Sharda Ugra: Let's celebrate champions of all stripes this Women's Day

The lack of money, absence of a stable club structure or a sustainable competitive calendar mean women's football is nowhere on the horizon amongst the career choices offered by Indian sport. AIFF

Indian sports offers us many Women's Days throughout the year. It is when our female athletes step up to compete, shake the rafters with their performances and emerge on top. Across sport, individual or team, across competitions national, continental, international and Olympian. Sport is an Indian woman's tool of aspiration and her ticket to freedom. Every Indian woman athlete in her own way bounds over boundaries, smashes ceilings, cracks open from boxes and conquers whatever orthodoxy presents itself in front of her.

But who said Women's Day is only for the celebrations of milestones? Should it not also be about the acknowledgement of striving that thousands of our girls must go through to find their way in sport?

Two days ago, an email from Annie Jacob and Mathew John, parents of a football-mad 12-year-old, landed in my inbox. What they are looking for is something simple and yet complicated. It's a residential football school, of which there are dozens in the country for boys of all ages. The problem is finding one for their daughter, Nathania. Last year, Nathania was one of 1,600 kids who took part in a sponsors' national ball skills contest and became one of two Indian children selected as official match ball carriers during the 2018 FIFA World Cup in Russia. Nathania's match was Brazil vs Costa Rica on June 22 and her story was told in this video. Its sweetest moment comes when, standing in the tunnel, the wide-eyed 11-year-old is seen shaking hands with Neymar.

Nathania began her football at Rishi Valley School when she was eight. She is currently being home-schooled in Kotagirl in Tamil Nadu's Nilgiri hills. It is the only solution for her parents after they were unable find a residential girls' football school. Like the kind there was for boys that focuses on football, coaching, nutrition and competition, balancing studies through the national open schooling system. Today, Nathania and her mother commute 70km up and down three times a week to the First Kick School of Soccer in Coimbatore where she can train and play with the boys.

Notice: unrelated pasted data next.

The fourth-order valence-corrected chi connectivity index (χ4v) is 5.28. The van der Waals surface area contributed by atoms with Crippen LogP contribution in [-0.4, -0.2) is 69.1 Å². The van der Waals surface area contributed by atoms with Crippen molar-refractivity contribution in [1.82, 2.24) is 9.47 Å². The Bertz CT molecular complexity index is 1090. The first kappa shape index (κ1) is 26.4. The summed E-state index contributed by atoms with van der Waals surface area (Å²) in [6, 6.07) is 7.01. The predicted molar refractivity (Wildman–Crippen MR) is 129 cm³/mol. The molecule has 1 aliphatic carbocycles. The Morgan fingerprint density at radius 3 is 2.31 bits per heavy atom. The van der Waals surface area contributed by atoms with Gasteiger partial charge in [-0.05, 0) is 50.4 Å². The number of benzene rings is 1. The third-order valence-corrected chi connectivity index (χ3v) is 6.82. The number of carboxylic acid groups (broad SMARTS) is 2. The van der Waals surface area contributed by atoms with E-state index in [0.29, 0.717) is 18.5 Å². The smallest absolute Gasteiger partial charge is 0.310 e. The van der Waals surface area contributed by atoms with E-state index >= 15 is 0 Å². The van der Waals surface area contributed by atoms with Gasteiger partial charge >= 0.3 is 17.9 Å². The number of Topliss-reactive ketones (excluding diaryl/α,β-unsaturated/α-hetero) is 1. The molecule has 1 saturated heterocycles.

India's place in the FIFA women's team ranking is 62. In Asia, they are ranked 11th -- behind Thailand, Vietnam, Myanmar, Jordan and Iran, among others. The Indian Women's League has come through two hard seasons with less than 10 teams in both editions. There are junior and sub-junior women's national championships that take place outside the notice of the rest of Indian football. Unlike the men, there is very little money, and neither a stable club structure nor a sustainable competitive calendar for Indian women's football. Amongst the career choices offered by Indian sport, never mind out of the park, women's football is nowhere on the horizon.

None of this matters to Nathania's parents. Annie and Mathew's email was marked, "our struggle with football." Annie says she is determined her daughter be given an opportunity to learn and play quality football. Wherever it takes her and through whatever route she finds, to make a career from it. They will keep looking for residential football schools for their daughter, making the phone calls, chasing down links on the internet, travelling across the country to find that place where their daughter's footballing dream can be chased. Nathania's ambition, Annie says, is to play for the FC Barcelona women's team.

As we salute our incandescent women champions, let's also remember the hundreds of Nathanias and the constant climbing of their families. It is they who push our sport forward an infinitesimal inch at a time. It is they who ensure that every year Indian sport will keep having many women's days.